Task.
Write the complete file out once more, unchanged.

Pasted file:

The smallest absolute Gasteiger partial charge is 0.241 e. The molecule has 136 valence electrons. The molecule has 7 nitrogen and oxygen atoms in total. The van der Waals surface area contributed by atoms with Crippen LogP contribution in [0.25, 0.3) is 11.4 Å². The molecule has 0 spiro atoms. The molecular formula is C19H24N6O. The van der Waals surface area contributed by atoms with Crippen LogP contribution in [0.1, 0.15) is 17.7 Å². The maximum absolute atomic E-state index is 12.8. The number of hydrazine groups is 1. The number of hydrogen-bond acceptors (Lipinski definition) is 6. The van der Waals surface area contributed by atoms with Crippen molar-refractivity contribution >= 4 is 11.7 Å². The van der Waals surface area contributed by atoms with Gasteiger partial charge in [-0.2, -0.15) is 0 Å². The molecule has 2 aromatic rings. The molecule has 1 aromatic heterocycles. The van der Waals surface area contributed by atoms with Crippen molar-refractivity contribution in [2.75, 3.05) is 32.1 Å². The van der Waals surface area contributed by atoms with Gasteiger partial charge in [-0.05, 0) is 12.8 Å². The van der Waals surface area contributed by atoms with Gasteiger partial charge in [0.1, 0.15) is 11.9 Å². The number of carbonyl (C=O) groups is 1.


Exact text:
The smallest absolute Gasteiger partial charge is 0.241 e. The molecule has 136 valence electrons. The molecule has 7 nitrogen and oxygen atoms in total. The van der Waals surface area contributed by atoms with Crippen LogP contribution in [0.25, 0.3) is 11.4 Å². The molecule has 0 spiro atoms. The molecular formula is C19H24N6O. The van der Waals surface area contributed by atoms with Crippen LogP contribution in [0.1, 0.15) is 17.7 Å². The maximum absolute atomic E-state index is 12.8. The number of hydrazine groups is 1. The number of hydrogen-bond acceptors (Lipinski definition) is 6. The van der Waals surface area contributed by atoms with Crippen molar-refractivity contribution >= 4 is 11.7 Å². The van der Waals surface area contributed by atoms with Gasteiger partial charge in [-0.2, -0.15) is 0 Å². The molecule has 2 aromatic rings. The molecule has 1 aromatic heterocycles. The van der Waals surface area contributed by atoms with Crippen molar-refractivity contribution in [2.75, 3.05) is 32.1 Å². The van der Waals surface area contributed by atoms with Gasteiger partial charge in [-0.05, 0) is 12.8 Å². The van der Waals surface area contributed by atoms with Gasteiger partial charge in [0.1, 0.15) is 11.9 Å². The number of carbonyl (C=O) groups is 1.